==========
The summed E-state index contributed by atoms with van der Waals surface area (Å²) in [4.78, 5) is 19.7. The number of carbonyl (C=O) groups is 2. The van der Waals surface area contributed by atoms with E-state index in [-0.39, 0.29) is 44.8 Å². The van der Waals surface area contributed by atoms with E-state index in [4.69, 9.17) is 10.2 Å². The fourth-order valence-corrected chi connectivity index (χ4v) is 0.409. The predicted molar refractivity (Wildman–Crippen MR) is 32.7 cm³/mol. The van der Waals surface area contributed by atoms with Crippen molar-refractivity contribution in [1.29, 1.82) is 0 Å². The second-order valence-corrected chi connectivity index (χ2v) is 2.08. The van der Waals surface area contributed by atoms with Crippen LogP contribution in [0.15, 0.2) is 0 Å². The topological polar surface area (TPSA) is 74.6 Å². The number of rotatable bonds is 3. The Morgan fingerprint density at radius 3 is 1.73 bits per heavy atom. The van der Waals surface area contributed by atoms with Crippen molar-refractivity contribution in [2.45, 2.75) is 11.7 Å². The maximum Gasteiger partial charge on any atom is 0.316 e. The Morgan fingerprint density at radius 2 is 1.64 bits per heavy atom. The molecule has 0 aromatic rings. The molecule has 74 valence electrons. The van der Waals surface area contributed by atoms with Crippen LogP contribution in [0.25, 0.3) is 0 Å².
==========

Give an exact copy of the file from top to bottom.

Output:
The summed E-state index contributed by atoms with van der Waals surface area (Å²) in [4.78, 5) is 19.7. The number of carbonyl (C=O) groups is 2. The van der Waals surface area contributed by atoms with E-state index in [-0.39, 0.29) is 44.8 Å². The van der Waals surface area contributed by atoms with E-state index in [4.69, 9.17) is 10.2 Å². The fourth-order valence-corrected chi connectivity index (χ4v) is 0.409. The predicted molar refractivity (Wildman–Crippen MR) is 32.7 cm³/mol. The van der Waals surface area contributed by atoms with Crippen molar-refractivity contribution in [1.29, 1.82) is 0 Å². The second-order valence-corrected chi connectivity index (χ2v) is 2.08. The van der Waals surface area contributed by atoms with Crippen LogP contribution in [0.15, 0.2) is 0 Å². The topological polar surface area (TPSA) is 74.6 Å². The number of rotatable bonds is 3. The Morgan fingerprint density at radius 3 is 1.73 bits per heavy atom. The van der Waals surface area contributed by atoms with Crippen molar-refractivity contribution in [2.45, 2.75) is 11.7 Å². The maximum Gasteiger partial charge on any atom is 0.316 e. The Morgan fingerprint density at radius 2 is 1.64 bits per heavy atom. The molecule has 0 aromatic rings. The molecule has 74 valence electrons. The van der Waals surface area contributed by atoms with Crippen LogP contribution in [0.25, 0.3) is 0 Å².